Cash Value Life Insurance as an Asset Class

Cash Value Life Insurance as an Asset Class

I've been meaning to do a piece on Cash Value Life Insurance as an Asset Class.  And this discussion will stem several additional posts to address how placing cash value life insurance in your personal portfolio can significantly improve your financial situation, by leaving numerous options on the table that most people forfeit because they pick up and hold onto really bad financial advice.  Approach the following with an open mind, and be prepared to have your outlook on personal finance changed forever.

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Why Stock Market Returns Matter, But Not for the Reasons You Probably Thought

Why Stock Market Returns Matter, But Not for the Reasons You Probably Thought

I've been known to quote stock market returns from a Compound Annual Growth Rate (geometric mean) point of view.  This calculation takes into account the effect time has on a rate of return and is wildly more useful than simply looking at average rate of return (usually quoted as the arithmetic mean).

But any good hardcore day trader or even the wannabe home gamers in the investment world should quickly ask a disarming question: “so what?”  So the markets have traditionally failed miserably to consistently post a year over year positive return over the course of the past decade.  There are still people who make money investing in equities, even your precious insurance companies.

And you know what?  They are correct. 

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Allan vs. Pam: Bank on Yourself

Bank on Yourself

Spring is here, time to enjoy warmer days (if you're with me in the Northeast), blooming flours, and a fight between a so called financial educator who hustles a selling system to insurance agents known as Bank on Yourself and a fee based financial planner who is pretending to be a consumer/journalist.  Here's the story.

So what does this all mean?  Pam is being exposed for the swindler she really is?  Allan is looking to knock some competing savings strategies off the table as he competes for your business?  Or perhaps CBS is just doing what all good media outlets do, selling a story.  Let's take a closer look at this, shall we?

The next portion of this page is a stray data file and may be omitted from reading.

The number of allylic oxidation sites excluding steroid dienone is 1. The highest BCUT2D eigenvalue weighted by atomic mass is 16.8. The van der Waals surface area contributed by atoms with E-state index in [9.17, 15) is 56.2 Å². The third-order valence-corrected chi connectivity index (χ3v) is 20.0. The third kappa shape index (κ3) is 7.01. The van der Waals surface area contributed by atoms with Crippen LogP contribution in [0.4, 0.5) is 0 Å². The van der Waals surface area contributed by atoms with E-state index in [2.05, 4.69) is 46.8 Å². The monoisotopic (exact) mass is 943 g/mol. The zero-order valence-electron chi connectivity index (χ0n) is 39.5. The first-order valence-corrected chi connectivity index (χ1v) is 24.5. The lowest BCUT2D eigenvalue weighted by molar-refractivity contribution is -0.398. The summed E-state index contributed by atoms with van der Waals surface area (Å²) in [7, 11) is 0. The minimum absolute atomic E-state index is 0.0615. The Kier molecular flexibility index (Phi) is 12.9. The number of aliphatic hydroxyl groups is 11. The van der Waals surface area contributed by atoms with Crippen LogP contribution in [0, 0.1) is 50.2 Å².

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Indexing In Monte Carlo

Indexing In Monte Carlo

Now that we know the basics of indexing, we can dive into a much more interesting topic: Does it work?  We're going to use a hypothetical contract (it's actually a real contract from which I have borrowed heavily, but we won't name names) where there is a minimum interest rate of 2% per year and a maximum of 12%.  I'm going to attack this from two different approaches, one will be a model based on Monte Carlo methods, and the second will be a historical analysis of 140 years of annual growth in the S&P 500 index.

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The Indexed Approach

The Indexed Approach

For several decades insurance companies have been using an approach to determining credited interest rate that is known as indexing.  It's a practice that has had it's detractors (yours truly for a little while) and has been a method that has been used for good an evil by well educated and unscrupulous agents respectively.  Today we're going to dive into what it is, what it's not, and ask if it works (i.e. is it worth your time).

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Looking for some Good Ideas for your Emergency Fund? Part 3 Reasons 6, 7, and 8

Looking for some Good Ideas for your Emergency Fund

Here we are, the conclusive post to the Emergency Fund trilogy (sounds special).  Again, if you'd like a refresher on all 8 reasons from the original post they are:

  1. Increased rate of return
  2. Tax deferral
  3. Potentially tax free withdrawal
  4. Death benefit
  5. Private and non-probate asset
  6. Fewer fees (in most cases)
  7. Recaptured opportunity
  8. Systematic savings